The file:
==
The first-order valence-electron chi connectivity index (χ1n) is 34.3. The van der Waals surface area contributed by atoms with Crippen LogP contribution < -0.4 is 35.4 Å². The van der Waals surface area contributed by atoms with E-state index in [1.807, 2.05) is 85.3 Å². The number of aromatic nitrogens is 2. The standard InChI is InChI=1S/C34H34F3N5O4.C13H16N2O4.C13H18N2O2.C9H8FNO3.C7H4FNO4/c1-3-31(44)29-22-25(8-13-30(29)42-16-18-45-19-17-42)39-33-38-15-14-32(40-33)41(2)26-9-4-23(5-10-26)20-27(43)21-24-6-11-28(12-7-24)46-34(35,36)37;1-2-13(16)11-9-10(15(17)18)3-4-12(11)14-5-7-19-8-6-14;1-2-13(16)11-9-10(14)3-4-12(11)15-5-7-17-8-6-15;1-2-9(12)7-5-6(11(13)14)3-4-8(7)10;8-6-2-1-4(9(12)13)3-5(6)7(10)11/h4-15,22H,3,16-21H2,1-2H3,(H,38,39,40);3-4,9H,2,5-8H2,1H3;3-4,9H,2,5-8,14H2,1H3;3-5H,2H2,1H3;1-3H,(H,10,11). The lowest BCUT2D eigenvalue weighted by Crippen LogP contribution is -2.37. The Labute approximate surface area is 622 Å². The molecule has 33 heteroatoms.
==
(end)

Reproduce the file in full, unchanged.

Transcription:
The first-order valence-electron chi connectivity index (χ1n) is 34.3. The van der Waals surface area contributed by atoms with Crippen LogP contribution < -0.4 is 35.4 Å². The van der Waals surface area contributed by atoms with E-state index in [1.807, 2.05) is 85.3 Å². The number of aromatic nitrogens is 2. The standard InChI is InChI=1S/C34H34F3N5O4.C13H16N2O4.C13H18N2O2.C9H8FNO3.C7H4FNO4/c1-3-31(44)29-22-25(8-13-30(29)42-16-18-45-19-17-42)39-33-38-15-14-32(40-33)41(2)26-9-4-23(5-10-26)20-27(43)21-24-6-11-28(12-7-24)46-34(35,36)37;1-2-13(16)11-9-10(15(17)18)3-4-12(11)14-5-7-19-8-6-14;1-2-13(16)11-9-10(14)3-4-12(11)15-5-7-17-8-6-15;1-2-9(12)7-5-6(11(13)14)3-4-8(7)10;8-6-2-1-4(9(12)13)3-5(6)7(10)11/h4-15,22H,3,16-21H2,1-2H3,(H,38,39,40);3-4,9H,2,5-8H2,1H3;3-4,9H,2,5-8,14H2,1H3;3-5H,2H2,1H3;1-3H,(H,10,11). The lowest BCUT2D eigenvalue weighted by Crippen LogP contribution is -2.37. The Labute approximate surface area is 622 Å². The molecule has 33 heteroatoms.